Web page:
The opinion of the court was delivered by: MINER
MEMORANDUM-DECISION and ORDER
This action arises out of alleged multiple constitutional violations stemming from defendants' recent introduction of a "Legislative Retrieval Service" ("LRS") and plaintiff's exclusion from access thereto. The action brought pursuant to 42 U.S.C. § 1983 and jurisdiction is predicated upon 28 U.S.C. §§ 1331, 1343. Before the Court is plaintiff's motion for a preliminary injunction, Fed. R. Civ. P. 65. The following represents the Court's findings of fact and conclusions of law as required by Fed. R. Civ. P. 52(a).
Plaintiff Legi-Tech is a California corporation offering to the public a news service known as the "Legi-Tech System," which disseminates to subscribers by electronic means a variety of information regarding state legislative activity. The system offers summaries of legislation, transmits the recorded votes on each bill, provides the attendance record of each state legislator, and indicates the amount of contributions given by lobbyists to particular legislators. Legi-Tech provides computer terminals to subscribers to enable them to receive the service. Some Legi-Tech's customers include news media, lobbyists, major corporations, and state and local agencies. Traditionally, in order to prepare its news date for distribution to its subscribers, Legi-Tech has obtained the printed version of each legislative bill and the summary memorandum prepared by the legislator who sponsored the bill. It accumulates additional information by having its staff monitor the proceedings of the legislature in person.
In January of 1984, the Legislative Bill Drafting Commission of the State of New York ("Commission") instituted a pilot project to determine the feasibility of its LRS system for the transmission of legislative information to computers located on subscribers' premises. According to plaintiff, LRS is the only available method of obtaining the text of New York bills on the same day they are introduced. Moreover, plaintiff contends that during the period between the time the bill is introduced and the legislature makes available a printed copy of the complete text, LRS is the exclusive source of the exact text of pending legislation. The lag-time before printing is alleged to range from two days to two weeks, during which period only LRS subscribers are capable of learning the text of legislative proposals.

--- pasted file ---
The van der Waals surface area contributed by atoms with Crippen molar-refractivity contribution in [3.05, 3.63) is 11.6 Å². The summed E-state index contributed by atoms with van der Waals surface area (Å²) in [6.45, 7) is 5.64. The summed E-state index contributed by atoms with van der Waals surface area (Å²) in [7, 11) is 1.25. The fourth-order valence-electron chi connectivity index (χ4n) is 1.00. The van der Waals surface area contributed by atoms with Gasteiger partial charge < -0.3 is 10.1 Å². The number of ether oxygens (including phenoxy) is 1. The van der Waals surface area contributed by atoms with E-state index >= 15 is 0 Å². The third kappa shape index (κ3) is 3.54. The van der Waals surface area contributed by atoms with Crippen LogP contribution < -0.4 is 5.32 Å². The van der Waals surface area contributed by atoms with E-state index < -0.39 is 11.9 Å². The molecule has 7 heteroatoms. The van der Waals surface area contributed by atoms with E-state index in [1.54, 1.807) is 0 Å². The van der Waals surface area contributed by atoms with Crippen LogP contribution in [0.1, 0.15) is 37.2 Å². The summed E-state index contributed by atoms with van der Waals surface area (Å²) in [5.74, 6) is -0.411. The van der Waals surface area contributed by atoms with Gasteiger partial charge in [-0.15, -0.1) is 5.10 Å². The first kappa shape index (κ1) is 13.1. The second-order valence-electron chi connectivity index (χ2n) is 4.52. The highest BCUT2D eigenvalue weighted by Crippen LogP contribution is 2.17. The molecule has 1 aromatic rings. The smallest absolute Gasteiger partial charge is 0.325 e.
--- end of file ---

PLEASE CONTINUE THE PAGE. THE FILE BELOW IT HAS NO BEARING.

Seeing the potential for enhancement of Legi-Tech's services, its president wrote to defendants David W. Keiper and John J. Faso, members of the Commission, requesting access to LRS. On February 22, 1984, Keiper and Faso responded that they were "not accepting any new applicants to [the] pilot project at this time" because the "customer population has exceeded the amount designated for this stage of the project." Complaint, P 17. In March, Legi-Tech again sought access to LRS but to no avail. The service was made available to the public on April 1, 1984, and Legi-Tech continued to seek access. Those efforts culminated in an Article 78 petition filed in New York State Supreme Court on June 1, 1984, seeking an order requiring the Commission to offer LRS to Legi-Tech in the same manner and on the same terms as offered to other subscribers.
On June 7, 1984, legislation was introduced in the New York State Legislature establishing a fund to consist of revenues derived from, inter alia, the sale of electronic legislative information services.The bill, known as "Chapter 257," was signed into law on June 25, 1984. Chapter 257 establishes a "Legislative Computer Services Fund" consisting of revenues received by the legislature from the sale of electronic data processing services or charges for publications of statutes. Central to the present litigation is the bill's additional provision that: